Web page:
It’s a fact that humans give off heat. It’s a fact that thermometers are designed to respond to heat. Generally, a thermometer will show an internal human temperature of around 37 C, as will an appropriately calibrated IR thermometer pointed at, say, your forehead.

You may claim that the heat produced by eight billion humans through converting hydrocarbons to water and carbon dioxide is insignificant, but in freezing temperatures at night, human heat production can prevent death, as in a snow cave, igloo, or sleeping bag. Quite significant.

Heat from the sun is absent, so comparisons with solar input are irrelevant.

Measurements will settle your doubts, but I doubt anyone has actually performed such measurements. I doubt that you can describe the GHE.

Ah, many doubts, few resolutions.

• Tim Folkerts says:

“Its a fact that humans give off heat…
Ah, many doubts, few resolutions.”

So why not provide some resolutions? As a Fermi problem this is easy. As an order of magnitude estimate …
A person eats ~2E3 kcal/day.
There are ~4E3 J/kcal
Thats ~ 1E7 J/day

There are ~ 1E5 s/day
That’s ~100 W per person.

There are ~20 people/km^2 (averaged over the whole earth)
That’s ~5000 W/km^2 from people
That’s ~0.005 W/m^2 from people.

So yes, even 8,000,000,000 people is insignificant in terms of earth’s over all energy flows. (And if people weren’t consuming the plants, other animals or bacteria would, so it is a net zero contribution.

For individual cities, population densities can be ~1000x higher, or ~5 W/m^2. Then it is a significant local energy source. Basically, the plants (and animals) we eat collect solar energy from farmlands and deliver it cities.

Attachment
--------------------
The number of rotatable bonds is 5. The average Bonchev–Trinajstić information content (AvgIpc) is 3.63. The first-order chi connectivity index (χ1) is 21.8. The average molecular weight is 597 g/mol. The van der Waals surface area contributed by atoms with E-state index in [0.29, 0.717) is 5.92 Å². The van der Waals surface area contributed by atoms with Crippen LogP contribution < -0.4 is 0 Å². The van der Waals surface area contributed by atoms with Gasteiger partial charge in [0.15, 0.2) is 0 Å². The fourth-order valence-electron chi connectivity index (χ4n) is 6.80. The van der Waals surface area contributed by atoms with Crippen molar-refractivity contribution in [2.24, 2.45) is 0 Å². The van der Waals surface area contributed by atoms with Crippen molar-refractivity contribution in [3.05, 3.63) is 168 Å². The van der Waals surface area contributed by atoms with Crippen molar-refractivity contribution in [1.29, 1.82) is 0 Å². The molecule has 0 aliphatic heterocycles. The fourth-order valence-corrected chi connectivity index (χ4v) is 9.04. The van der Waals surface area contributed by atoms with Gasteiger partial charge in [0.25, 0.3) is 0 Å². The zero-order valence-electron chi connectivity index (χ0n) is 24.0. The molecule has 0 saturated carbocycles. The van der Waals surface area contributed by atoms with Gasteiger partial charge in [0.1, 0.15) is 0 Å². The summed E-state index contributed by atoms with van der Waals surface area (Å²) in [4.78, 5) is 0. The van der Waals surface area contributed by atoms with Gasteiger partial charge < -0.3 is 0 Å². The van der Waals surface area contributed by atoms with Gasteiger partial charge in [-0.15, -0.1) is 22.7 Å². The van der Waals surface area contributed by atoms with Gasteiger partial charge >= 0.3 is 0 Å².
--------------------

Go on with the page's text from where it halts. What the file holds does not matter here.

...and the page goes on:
Of course, all of these are approximations, but they do give order of magnitude estimates, that anyone here should be able to do.

• Anon for a reason says:

Entropic Man, the heat added to the environment by sedentary people in the UK is 6.8GW and much higher than that when any movement is involved.

Now add I pets, farm animals etc and heat added will only increase. So your assumption is not based on any evidence that can be found by heating/service engineers who need to rightsize heating & cooling equipment for the built environment.

• Bill Hunter says:

Add to that climate science hasn’t established that the GHE is greater than 8 to 10C.

they have a whole lot of explaining to do.

• Bill Hunter says:

Entropic man says:

I doubt that our body heat is contributing significantly to the global energy budget. We are only releasing by respiration energy earlier trapped by photosynthesis.

——————————-
gee now all you need to do is realize that all co2 does is rerelease energy previously trapped by another molecule too.

i sense we are making some progress.

• RLH says:

Who said that body heat was the main component?

• Swenson says:

I don’t know. Who did?

• Anon for a reason says:

Quick bit of googling and an amusing fact that seems to have escaped you. The proportion of cattle to people seems to be increasing as more people aspire to middle class meat eaters. Heat energy given off by cows is 1400 watt so cattle farms near weather stations could also add to the global warming data.